Since joining the American Friends Service Committee in 1976, Joseph Gerson has collaborated with Hiroshima-based organizations of bomb sufferers and peace activists to promote movement toward nuclear disarmament. Informed by his Jewish heritage and involvement in the Civil Rights and Vietnam-era peace movements, he will discuss the connection between peace and nuclear nonproliferation as well as the moral dimensions of nuclear weapons abolition.
On January 30, Joseph Gerson visited the Boisi Center to speak about his work at the American Friends Service Committee (AFSC). Since 1976 Gerson has organized initiatives to advance nuclear disarmament and abolition, working closely with Japanese hibakusha (victims of atomic bombings in Hiroshima and Nagasaki) and others around the world affected by nuclear testing.
Gerson described the AFSC’s Quaker-based commitments to human dignity, nonviolent resistance, and international justice—and engagingly recounted how these values squared with his Jewish heritage, his engagement with Buddhism, and his work in the Civil Rights and Vietnam-era peace movements.
Gerson’s work with AFSC highlights the power of ordinary people to assert their rights and overcome political obstacles. In 1979, for example, Gerson and his colleagues became involved with the Nuclear Freeze Movement, which called on the United States and Soviet Union to adopt a mutual halt on nuclear weapon testing, production and deployment. Thanks to successful organizing and teamwork, 330 towns in New England had voted for the freeze by 1982, when a million people traveled to New York to join the largest peace march in U.S. history.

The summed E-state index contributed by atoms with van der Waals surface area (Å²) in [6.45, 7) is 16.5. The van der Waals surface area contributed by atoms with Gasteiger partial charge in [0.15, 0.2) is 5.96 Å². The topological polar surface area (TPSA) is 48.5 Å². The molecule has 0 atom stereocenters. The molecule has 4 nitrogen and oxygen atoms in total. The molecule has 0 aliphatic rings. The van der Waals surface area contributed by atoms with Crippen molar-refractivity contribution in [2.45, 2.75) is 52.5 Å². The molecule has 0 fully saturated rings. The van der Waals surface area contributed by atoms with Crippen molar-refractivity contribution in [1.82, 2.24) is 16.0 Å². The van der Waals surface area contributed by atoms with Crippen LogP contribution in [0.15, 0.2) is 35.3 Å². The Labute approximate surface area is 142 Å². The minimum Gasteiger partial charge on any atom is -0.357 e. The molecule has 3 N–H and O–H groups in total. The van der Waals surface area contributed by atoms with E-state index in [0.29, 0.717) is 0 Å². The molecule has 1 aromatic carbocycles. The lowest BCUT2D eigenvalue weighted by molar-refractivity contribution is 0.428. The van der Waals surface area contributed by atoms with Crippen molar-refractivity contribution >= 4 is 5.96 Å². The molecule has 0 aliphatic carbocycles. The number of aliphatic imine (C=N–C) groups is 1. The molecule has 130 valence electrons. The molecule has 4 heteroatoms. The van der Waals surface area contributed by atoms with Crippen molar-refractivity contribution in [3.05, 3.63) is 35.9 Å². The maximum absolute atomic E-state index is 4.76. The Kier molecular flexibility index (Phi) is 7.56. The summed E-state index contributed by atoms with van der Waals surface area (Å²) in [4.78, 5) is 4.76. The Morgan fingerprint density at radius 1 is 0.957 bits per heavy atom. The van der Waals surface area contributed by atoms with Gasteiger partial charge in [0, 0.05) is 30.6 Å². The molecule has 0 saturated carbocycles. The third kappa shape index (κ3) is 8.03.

Nuclear weapons continue to pose a threat today, Gerson reminded the audience. Since the Nagasaki bombing, the United States has threatened to use nuclear weapons over thirty times. The AFSC is currently preparing for the 2015 Nuclear Nonproliferation Treaty (NPT) Review Conference and is lobbying the Obama administration, which plans to gradually modernize the U.S. nuclear arsenal.
In the lively discussion following his talk, Gerson addressed questions about his religious influences, Northeast Asian peace movements, and the Middle East.
Gar Alperovitz, The Decision to Use the Atomic Bomb (New York: Vintage Books, 1996).
Noam Chomsky, At War with Asia (Oakland, CA: AK Press, 2004).
John Dower, Japan in War and Peace (New York: New Press, 1995).
Joseph Gerson, Empire and the Bomb: How the US Uses Nuclear Weapons to Dominate the World (London: Pluto Press, 2007).
Joseph Gerson, The Deadly Connection: Nuclear War and U.S. Intervention (Philadelphia: New Society Publishers, 1984).
Joseph Gerson, The Sun Never Sets...: Confronting the Network of Foreign U.S. Military Bases (Boston: South End Press, 1999)
Joseph Gerson, With Hiroshima Eyes: Atomic War, Nuclear Extortion and Moral Imagination (Philadelphia: New Society Publishers, 1995).
John Hersey, Hiroshima (New York: Vintage Books, 1989).
Michio Kaku and Daniel Axelrod, To Win a Nuclear War: The Pentagon's Secret War Plans (Boston: South End Press, 1987).
Primo Levi, Survival in Auschwitz (New York: Touchstone, 1996).
Joseph Rotblat et al., A Nuclear-weapon-free World: Desirable? Feasible? (Boulder, CO: Westview Press, 1995).
Martin Sherwin, A World Destroyed: Hiroshima and its Legacies (Stanford, CA: Stanford University Press: 2003).
Howard Zinn, Vietnam: The Logic of Withdrawal (Boston: South End Press, 2002).
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